* Obtain information from companies without a protracted rule-making process.
* Have more flexibility to act on chemicals deemed unsafe, ranging from required labeling to outright bans.
But the proposal would also require the agency to find "the least burdensome alternative" to current practice" - a curb the EPA needs.
Cal Dooley of the American Chemistry Council, a former congressman from California, called the proposed Lautenberg-Vitter Chemical Safety Improvement Act of 2013 "a very fair and very balanced proposal" and said chemical companies were prepared to give the EPA more information "in a cost-effective way."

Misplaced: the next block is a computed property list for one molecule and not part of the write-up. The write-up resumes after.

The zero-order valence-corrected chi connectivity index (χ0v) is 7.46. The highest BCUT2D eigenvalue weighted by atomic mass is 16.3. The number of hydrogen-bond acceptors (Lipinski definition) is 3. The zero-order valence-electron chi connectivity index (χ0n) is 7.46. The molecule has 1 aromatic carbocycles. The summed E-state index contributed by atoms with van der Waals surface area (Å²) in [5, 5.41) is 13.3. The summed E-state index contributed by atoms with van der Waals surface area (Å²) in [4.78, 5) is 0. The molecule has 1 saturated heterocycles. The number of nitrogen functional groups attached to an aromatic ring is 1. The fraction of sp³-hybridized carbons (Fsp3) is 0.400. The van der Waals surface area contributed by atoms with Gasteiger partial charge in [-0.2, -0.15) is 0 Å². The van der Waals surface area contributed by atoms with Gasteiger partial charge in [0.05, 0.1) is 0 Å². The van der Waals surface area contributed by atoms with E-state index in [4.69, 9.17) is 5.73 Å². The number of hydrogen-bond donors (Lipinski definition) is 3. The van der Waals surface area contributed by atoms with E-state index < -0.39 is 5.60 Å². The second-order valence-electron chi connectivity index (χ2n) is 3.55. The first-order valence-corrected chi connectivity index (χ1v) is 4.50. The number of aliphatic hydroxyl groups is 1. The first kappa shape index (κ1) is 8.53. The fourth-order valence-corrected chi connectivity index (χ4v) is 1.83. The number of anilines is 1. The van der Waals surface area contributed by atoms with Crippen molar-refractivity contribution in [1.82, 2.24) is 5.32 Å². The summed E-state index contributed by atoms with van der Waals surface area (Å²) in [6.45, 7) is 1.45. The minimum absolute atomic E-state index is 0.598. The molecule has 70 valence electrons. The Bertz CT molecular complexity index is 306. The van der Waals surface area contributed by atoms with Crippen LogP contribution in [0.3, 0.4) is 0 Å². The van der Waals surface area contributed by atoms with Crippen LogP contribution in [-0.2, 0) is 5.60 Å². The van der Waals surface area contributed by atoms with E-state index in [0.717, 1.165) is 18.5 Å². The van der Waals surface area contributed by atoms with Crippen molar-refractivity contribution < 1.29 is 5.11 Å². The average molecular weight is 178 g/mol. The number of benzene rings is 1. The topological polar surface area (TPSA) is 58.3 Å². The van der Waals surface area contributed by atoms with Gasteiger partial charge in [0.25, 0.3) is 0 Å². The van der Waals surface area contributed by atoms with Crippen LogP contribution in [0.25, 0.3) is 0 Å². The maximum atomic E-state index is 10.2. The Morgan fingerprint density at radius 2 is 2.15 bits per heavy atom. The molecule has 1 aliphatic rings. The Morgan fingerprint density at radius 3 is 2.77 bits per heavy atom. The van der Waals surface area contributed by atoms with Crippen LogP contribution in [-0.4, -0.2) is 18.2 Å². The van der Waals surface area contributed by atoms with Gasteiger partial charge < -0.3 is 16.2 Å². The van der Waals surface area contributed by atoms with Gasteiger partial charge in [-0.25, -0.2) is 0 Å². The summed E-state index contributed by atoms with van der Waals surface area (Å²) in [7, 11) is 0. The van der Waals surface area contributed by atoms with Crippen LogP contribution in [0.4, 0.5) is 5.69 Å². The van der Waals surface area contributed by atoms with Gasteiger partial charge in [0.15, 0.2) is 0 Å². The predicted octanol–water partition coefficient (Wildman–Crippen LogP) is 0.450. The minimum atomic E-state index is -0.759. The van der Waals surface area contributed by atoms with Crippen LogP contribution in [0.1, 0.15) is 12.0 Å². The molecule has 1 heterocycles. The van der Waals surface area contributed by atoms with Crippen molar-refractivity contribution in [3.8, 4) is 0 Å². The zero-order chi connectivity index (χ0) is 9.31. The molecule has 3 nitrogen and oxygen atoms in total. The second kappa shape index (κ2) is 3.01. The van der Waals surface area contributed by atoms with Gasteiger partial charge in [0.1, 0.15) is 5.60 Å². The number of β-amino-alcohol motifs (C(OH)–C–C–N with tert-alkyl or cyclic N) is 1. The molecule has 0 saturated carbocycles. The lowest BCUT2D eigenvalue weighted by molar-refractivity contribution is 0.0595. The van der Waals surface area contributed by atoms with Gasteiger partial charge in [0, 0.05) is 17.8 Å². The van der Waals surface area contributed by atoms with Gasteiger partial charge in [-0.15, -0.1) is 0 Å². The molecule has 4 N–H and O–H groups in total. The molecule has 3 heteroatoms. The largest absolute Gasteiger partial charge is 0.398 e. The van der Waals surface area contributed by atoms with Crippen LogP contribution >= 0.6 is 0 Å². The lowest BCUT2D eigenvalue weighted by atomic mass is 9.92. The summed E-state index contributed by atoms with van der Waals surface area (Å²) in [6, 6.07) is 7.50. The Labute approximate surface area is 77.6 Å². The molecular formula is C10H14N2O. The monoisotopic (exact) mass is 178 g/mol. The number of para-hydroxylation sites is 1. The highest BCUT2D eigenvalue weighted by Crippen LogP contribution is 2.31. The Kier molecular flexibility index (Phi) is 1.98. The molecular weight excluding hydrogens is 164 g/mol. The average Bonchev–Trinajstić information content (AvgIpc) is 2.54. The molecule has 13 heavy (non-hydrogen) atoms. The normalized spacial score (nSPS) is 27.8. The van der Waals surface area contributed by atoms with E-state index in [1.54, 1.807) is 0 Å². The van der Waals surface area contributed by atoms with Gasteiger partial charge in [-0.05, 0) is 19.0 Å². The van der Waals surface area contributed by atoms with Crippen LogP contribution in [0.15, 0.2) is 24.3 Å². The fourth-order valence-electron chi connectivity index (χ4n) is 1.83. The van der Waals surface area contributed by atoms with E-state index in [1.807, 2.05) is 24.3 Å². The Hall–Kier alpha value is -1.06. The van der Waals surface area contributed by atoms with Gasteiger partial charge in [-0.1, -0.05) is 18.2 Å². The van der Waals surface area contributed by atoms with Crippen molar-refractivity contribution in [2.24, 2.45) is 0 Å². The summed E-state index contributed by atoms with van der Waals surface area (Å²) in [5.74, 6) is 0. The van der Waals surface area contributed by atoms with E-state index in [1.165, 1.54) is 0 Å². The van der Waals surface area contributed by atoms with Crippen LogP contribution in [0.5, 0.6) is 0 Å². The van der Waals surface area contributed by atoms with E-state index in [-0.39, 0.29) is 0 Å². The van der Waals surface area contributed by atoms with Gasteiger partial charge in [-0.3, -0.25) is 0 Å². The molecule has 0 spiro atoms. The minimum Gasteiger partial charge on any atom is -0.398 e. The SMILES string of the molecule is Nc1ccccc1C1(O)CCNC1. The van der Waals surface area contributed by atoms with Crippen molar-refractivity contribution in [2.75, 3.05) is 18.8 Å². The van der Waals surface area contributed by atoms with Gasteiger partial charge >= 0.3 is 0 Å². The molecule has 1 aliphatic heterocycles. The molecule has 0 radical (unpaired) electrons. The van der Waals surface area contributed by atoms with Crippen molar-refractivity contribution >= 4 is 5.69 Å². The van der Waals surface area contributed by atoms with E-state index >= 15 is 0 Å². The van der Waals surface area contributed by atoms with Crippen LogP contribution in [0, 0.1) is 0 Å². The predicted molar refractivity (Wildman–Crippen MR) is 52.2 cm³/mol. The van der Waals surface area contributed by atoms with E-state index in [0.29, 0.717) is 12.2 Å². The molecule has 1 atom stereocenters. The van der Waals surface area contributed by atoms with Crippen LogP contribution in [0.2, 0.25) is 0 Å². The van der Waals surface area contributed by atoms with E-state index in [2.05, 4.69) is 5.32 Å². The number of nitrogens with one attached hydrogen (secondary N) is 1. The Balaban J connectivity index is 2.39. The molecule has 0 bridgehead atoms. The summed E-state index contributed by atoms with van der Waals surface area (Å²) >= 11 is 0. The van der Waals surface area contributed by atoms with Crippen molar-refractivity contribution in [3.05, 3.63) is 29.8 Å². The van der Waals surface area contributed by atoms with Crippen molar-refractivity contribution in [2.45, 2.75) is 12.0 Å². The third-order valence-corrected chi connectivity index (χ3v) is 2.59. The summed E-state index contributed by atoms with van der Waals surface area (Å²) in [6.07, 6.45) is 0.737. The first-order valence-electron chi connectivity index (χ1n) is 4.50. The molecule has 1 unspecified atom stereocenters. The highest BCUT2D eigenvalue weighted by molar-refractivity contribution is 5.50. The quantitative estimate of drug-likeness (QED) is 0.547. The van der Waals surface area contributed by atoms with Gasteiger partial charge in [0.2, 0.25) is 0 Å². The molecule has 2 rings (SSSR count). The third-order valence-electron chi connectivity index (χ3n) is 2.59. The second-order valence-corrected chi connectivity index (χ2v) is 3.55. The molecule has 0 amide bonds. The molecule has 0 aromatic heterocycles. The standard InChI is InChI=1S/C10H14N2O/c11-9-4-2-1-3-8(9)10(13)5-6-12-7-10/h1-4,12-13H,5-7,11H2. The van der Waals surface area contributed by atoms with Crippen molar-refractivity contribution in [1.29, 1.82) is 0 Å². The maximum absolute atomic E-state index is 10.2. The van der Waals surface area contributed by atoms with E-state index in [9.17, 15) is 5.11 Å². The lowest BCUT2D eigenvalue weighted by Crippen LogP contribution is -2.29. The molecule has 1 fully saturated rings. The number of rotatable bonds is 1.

Environmentalists were split, one calling it "the least that could be done," and another calling it "certainly a net improvement over the status quo."
Sixteen senators, half from each party, have crafted a proposal that chemical companies can live with, environmentalists regard as an improvement - and that gives the EPA new tools while also setting limits for its power. This is a real achievement.
Most people want progress on health and the environment - at a price that won't tank the economy.
Manchin helped find that balance, which makes him a significant player in the U.S. Senate.